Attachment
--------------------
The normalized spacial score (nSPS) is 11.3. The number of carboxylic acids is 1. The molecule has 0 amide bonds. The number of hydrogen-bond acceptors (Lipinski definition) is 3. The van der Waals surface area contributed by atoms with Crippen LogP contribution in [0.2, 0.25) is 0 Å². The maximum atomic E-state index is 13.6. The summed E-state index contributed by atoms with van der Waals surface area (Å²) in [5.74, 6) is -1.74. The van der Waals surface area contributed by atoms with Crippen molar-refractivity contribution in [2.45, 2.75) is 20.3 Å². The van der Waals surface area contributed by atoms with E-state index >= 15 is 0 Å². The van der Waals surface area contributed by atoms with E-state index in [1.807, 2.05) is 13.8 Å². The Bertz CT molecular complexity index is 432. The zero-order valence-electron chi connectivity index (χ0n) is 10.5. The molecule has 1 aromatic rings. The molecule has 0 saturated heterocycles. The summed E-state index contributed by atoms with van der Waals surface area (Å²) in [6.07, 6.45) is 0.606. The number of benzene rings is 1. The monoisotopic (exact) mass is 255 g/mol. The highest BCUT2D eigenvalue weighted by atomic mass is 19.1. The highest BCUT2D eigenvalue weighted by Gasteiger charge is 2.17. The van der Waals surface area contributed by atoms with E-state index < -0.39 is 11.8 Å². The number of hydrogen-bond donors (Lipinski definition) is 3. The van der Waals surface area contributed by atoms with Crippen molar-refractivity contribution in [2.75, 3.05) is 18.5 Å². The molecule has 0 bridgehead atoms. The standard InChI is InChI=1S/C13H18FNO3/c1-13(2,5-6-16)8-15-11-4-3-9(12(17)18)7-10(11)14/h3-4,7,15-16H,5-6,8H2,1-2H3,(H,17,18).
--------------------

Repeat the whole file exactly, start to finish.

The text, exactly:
The normalized spacial score (nSPS) is 11.3. The number of carboxylic acids is 1. The molecule has 0 amide bonds. The number of hydrogen-bond acceptors (Lipinski definition) is 3. The van der Waals surface area contributed by atoms with Crippen LogP contribution in [0.2, 0.25) is 0 Å². The maximum atomic E-state index is 13.6. The summed E-state index contributed by atoms with van der Waals surface area (Å²) in [5.74, 6) is -1.74. The van der Waals surface area contributed by atoms with Crippen molar-refractivity contribution in [2.45, 2.75) is 20.3 Å². The van der Waals surface area contributed by atoms with E-state index >= 15 is 0 Å². The van der Waals surface area contributed by atoms with E-state index in [1.807, 2.05) is 13.8 Å². The Bertz CT molecular complexity index is 432. The zero-order valence-electron chi connectivity index (χ0n) is 10.5. The molecule has 1 aromatic rings. The molecule has 0 saturated heterocycles. The summed E-state index contributed by atoms with van der Waals surface area (Å²) in [6.07, 6.45) is 0.606. The number of benzene rings is 1. The monoisotopic (exact) mass is 255 g/mol. The highest BCUT2D eigenvalue weighted by atomic mass is 19.1. The highest BCUT2D eigenvalue weighted by Gasteiger charge is 2.17. The van der Waals surface area contributed by atoms with E-state index < -0.39 is 11.8 Å². The number of hydrogen-bond donors (Lipinski definition) is 3. The van der Waals surface area contributed by atoms with Crippen molar-refractivity contribution in [2.75, 3.05) is 18.5 Å². The molecule has 0 bridgehead atoms. The standard InChI is InChI=1S/C13H18FNO3/c1-13(2,5-6-16)8-15-11-4-3-9(12(17)18)7-10(11)14/h3-4,7,15-16H,5-6,8H2,1-2H3,(H,17,18).